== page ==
My question is kind of related to this one, in terms of people sometimes answering with this couldn't happen answers.

In writing some questions for the WorldBuilding.SE, sometimes I am looking for answers in which a reasonable answer is this couldn't happen (with a clear explanation of why included).

However, I've noticed a few questions, mine included, that do rely on the suspension of disbelief in situations that clearly would never happen, but asking about possible consequences anyway.

I'm not talking about or [tag questions, which usually clearly state it is a world in which magic exists, but rather a non-magic world where the laws of physics have been suspended somewhat, for a specific reason, and what other possible consequences would be a reaction of this.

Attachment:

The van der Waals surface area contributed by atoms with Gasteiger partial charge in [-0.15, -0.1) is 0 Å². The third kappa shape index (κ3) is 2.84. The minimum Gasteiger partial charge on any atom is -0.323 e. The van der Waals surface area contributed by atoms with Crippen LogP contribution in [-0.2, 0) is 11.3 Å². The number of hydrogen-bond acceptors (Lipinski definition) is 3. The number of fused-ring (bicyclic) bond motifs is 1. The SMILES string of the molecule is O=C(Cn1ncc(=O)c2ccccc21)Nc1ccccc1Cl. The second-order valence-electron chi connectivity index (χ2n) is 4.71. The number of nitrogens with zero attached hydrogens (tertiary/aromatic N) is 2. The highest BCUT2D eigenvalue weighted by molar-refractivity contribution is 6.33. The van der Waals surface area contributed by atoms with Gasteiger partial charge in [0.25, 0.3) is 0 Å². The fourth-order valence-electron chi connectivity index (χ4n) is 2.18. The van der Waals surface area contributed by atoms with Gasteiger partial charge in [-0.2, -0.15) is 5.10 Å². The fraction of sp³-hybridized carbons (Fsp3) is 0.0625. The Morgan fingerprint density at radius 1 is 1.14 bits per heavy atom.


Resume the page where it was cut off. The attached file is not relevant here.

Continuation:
In a lot of the cases, it is clear that the OP knows it is not a realistic scenario, but simply wants to know what a world like that would be like anyway, maybe just out of personal curiosity.

This still attracts a lot of comments and sometimes answers of this would never happen, which are unproductive based on the OP.

Is there any way a new tag could be added to address this? So that each of these posts isn't edited hours later with I know this isn't possible in the real-world, but...

I realize the irony that it is potentially a question looking for science-based answers, where the question asks you to ignore science for it's very existence, but it could potentially get rid of this-wouldn't-happeners.

And it's kind of outside the realms of the speculative tag, as it is not necessarily asking for an anything can happen answer in an anything can happen question.